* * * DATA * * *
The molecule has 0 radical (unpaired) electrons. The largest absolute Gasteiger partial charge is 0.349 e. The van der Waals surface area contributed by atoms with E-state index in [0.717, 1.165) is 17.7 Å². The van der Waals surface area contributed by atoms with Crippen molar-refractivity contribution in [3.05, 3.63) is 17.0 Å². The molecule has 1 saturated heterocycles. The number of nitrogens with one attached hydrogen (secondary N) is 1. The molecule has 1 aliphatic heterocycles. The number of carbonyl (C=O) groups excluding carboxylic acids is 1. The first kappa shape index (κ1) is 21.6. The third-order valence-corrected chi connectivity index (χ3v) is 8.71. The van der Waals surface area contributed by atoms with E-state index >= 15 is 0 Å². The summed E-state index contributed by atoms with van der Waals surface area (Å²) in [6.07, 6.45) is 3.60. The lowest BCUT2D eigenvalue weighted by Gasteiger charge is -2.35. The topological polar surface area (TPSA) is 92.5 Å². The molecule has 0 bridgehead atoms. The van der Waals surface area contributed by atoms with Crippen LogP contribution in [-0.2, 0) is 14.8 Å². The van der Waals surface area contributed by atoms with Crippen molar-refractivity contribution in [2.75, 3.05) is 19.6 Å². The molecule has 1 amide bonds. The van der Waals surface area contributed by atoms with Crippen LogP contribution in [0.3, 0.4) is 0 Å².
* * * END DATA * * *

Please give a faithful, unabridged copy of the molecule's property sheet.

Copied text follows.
The molecule has 0 radical (unpaired) electrons. The largest absolute Gasteiger partial charge is 0.349 e. The van der Waals surface area contributed by atoms with E-state index in [0.717, 1.165) is 17.7 Å². The van der Waals surface area contributed by atoms with Crippen molar-refractivity contribution in [3.05, 3.63) is 17.0 Å². The molecule has 1 saturated heterocycles. The number of nitrogens with one attached hydrogen (secondary N) is 1. The molecule has 1 aliphatic heterocycles. The number of carbonyl (C=O) groups excluding carboxylic acids is 1. The first kappa shape index (κ1) is 21.6. The third-order valence-corrected chi connectivity index (χ3v) is 8.71. The van der Waals surface area contributed by atoms with E-state index >= 15 is 0 Å². The summed E-state index contributed by atoms with van der Waals surface area (Å²) in [6.07, 6.45) is 3.60. The lowest BCUT2D eigenvalue weighted by Gasteiger charge is -2.35. The topological polar surface area (TPSA) is 92.5 Å². The molecule has 0 bridgehead atoms. The van der Waals surface area contributed by atoms with Crippen LogP contribution in [-0.2, 0) is 14.8 Å². The van der Waals surface area contributed by atoms with Crippen molar-refractivity contribution in [2.75, 3.05) is 19.6 Å². The molecule has 1 amide bonds. The van der Waals surface area contributed by atoms with Crippen LogP contribution in [0.3, 0.4) is 0 Å².